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How Carlos Ghosn’s Arrest Exposes Corporate Money Hunger

Just recently, Carlos Ghosn, CEO of Nissan, was arrested and charged with “falsifying financial reports in under-reporting his compensation, and with breach of trust in having Nissan shoulder investment losses and making payments to a Saudi business,” according to AP News. He was released on bail, only to be arrested again just a few days ago. His prospects are looking dim, as the French government is currently ignoring his pleas for help. This scandal has shaken Japan and its booming auto industry, making some fear for a downfall of one of Japan’s biggest auto companies.

Ghosn was one of the most prominent auto industry CEOs, dominating Nissan and being paid an incredible salary, compared to other Japanese CEOs.

This is certainly not the first or the last economic corporate scandal to occur. However, unlike Ghosn, many walk away unscathed. For example, John Stumpf, ex-CEO of Wells Fargo, was alleged to have been aware of a large amount of fraudulent bank account in 2016. Wells Fargo agreed to pay the hefty fine of $185 million, following Stumpf’s resignation. Apparently, Stumpf was aware of this all the way leading back to 2002, but the board chose not to investigate this fraud until 2015. For nearly 13 years he was able to operate this crime smoothly.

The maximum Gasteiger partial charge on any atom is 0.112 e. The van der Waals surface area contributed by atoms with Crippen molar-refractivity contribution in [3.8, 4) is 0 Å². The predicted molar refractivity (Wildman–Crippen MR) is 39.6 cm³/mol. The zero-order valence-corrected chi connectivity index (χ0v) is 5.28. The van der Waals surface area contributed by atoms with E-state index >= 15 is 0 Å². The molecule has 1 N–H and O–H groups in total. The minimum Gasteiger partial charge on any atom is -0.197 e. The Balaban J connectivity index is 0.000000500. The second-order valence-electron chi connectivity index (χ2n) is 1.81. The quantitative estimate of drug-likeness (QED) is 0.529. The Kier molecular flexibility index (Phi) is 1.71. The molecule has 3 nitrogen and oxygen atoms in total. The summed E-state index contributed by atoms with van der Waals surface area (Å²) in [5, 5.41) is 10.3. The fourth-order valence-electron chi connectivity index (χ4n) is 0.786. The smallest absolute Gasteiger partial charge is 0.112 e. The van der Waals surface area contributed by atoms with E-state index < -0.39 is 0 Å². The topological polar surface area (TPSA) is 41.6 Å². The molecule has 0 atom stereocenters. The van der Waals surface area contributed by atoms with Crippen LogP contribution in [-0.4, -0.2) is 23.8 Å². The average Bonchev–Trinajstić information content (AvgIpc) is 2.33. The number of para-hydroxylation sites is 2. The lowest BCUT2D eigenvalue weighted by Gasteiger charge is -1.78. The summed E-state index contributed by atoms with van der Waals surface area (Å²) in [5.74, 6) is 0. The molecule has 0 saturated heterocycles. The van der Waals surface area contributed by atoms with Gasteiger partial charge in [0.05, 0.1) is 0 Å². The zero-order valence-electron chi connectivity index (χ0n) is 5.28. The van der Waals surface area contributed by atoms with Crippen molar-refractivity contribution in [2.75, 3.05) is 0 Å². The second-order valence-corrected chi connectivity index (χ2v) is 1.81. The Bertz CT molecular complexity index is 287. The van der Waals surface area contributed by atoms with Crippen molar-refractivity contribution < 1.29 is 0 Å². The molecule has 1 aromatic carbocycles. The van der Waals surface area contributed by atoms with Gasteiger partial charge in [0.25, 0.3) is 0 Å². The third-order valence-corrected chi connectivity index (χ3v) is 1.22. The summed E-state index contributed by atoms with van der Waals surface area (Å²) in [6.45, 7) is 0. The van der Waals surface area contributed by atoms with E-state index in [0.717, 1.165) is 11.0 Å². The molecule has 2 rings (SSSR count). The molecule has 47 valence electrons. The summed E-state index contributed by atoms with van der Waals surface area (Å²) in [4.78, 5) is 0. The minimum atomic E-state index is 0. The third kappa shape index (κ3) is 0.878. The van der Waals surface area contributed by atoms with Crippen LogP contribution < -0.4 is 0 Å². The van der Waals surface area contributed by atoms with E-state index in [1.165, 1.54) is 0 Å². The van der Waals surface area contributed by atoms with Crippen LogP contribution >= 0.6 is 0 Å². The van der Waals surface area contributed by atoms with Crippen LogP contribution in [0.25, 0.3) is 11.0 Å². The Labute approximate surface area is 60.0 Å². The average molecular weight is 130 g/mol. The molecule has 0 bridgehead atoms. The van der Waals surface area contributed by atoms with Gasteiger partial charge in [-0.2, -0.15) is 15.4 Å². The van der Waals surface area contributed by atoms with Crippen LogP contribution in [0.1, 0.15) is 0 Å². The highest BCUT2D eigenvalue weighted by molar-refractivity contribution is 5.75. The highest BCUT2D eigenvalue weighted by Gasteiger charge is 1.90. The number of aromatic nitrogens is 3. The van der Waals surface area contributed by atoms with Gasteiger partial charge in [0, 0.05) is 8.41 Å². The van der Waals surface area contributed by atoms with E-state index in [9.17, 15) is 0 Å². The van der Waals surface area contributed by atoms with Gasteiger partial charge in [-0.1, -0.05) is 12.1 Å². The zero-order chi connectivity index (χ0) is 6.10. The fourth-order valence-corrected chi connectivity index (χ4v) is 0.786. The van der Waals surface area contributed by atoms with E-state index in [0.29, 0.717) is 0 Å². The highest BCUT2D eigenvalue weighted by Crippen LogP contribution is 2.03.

Stumpf testifies on Capitol Hill regarding the Wells Fargo scandal on September 20, 2016. (AP Photo/Susan Walsh)

These cases only scratch the surface of CEO scandals involving the mishandling of money. As of right now, there are many CEOs committing fraud that have yet to be investigated. According to PWC’s 2018 Global Economic Crime and Fraud survey, economic crimes committed by senior management have increased from 16 percent in 2016 to 24 percent in 2018. These statistics are based on those who admit these crimes or have been publicly known. Therefore, these numbers may really be higher than what is shown. This 8% increase shows what happens when powerful CEOs who are hungry for more than what they have- economic fraud.

To us, corporate leaders live in a world completely different from us. We buy what they offer, and we rarely even know who runs the companies that we are consumers of. But as what Ghosn has shown us, we have to be aware of what lies below our field of vision.

Photo: Norsk Elbilforening

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